A look at people with multiple professional identities -- Lawyer/Writer, Rabbi/Comic, Police Officer/Personal Trainer -- and how they craft lives they love to live, balance their pursuits, manage their time, network, and find new opportunities.
Not the kind of book I would normally pick up, I must confess.
But it's written by Marci Alboher, who I got to know when she moderated the Lawyer/Writer panel I was on in the fall, and she's terrific, so when the copy arrived I couldn't wait to read it. And it's really good. I wrote Marci an e-mail after reading it, telling her I think it works even without the self-help angle, the same way that the Po Bronson books do. The market for this should be bigger than just people looking to start slash careers of their own. Interesting case studies, and I loved how she incorporated the occasional personal aspect from her own life into the narrative.
Really, it's more than a book about slash-careers -- it's a book about uncovering the professional life you want to lead, and about thinking outside the box, not being limited to the traditional 9-to-5 job, and finding ways to turn interests and hobbies into real pursuits. It's about putting dreams into action, and finding concrete ways to go from being a frustrated writer "on the side" to actually being a writer, for real. Or not a writer. A chef, a personal trainer, a comic, a pilates instructor, a real estate agent. Too often -- way too often, really -- I find myself imagining that no one really likes what they do, and that it's all a pipe dream to really think I can figure out a way to be happy. That it's not the point of a job to be fulfilling but that it's the rest of my life that has to carry the burden and I'm putting too much pressure on myself to say that I want to find a professional life that's fulfilling and satisfying and that I really want to spend time doing -- work that doesn't feel like work. And that if I didn't have this romanticized notion of work, I could just get a job at a law firm, make a lot of money, and deal with it. And that no one in this world is really happy and life is pointless and.... It's a depressing death spiral.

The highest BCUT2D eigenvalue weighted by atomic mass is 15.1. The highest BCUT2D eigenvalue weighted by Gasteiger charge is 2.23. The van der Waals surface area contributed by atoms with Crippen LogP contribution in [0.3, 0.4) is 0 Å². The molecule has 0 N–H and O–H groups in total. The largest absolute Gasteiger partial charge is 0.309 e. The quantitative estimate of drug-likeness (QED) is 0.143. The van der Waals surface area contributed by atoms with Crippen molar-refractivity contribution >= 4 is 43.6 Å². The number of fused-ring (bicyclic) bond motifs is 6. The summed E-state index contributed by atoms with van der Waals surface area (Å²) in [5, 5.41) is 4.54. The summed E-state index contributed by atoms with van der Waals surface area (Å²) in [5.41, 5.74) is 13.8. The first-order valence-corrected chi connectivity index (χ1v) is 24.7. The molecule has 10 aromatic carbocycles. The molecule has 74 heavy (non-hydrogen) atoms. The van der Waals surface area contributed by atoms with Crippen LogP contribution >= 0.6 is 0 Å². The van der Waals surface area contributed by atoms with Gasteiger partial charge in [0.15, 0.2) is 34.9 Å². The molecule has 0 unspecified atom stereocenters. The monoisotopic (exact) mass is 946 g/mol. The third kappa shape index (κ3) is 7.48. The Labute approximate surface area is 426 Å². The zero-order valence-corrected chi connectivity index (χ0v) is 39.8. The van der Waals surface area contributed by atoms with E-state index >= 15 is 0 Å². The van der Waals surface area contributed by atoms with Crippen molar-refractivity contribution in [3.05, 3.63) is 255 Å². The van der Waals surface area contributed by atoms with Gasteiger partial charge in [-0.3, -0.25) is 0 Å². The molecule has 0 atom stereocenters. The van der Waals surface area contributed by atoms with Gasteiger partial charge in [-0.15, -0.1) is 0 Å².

Marci's book is the cure to this death spiral of negative thinking, because she profiles a heck of a lot of people who sound like they really love what they do -- and even if they're not "superstars" by any traditional measure (meaning: they're not in US Weekly or Sports Illustrated), they're fulfilled and satisfied and happy and productive and are absolutely superstars because they've figured it out. Lots of people, across lots of different job categories, who've figured it out. It's inspiring. It makes me think I can figure it out too, and it's not hopeless for any of us.
Marci's got a web site too. You can hold a "Slash Salon," which sounds dangerous. I hope the book becomes a big hit. It should.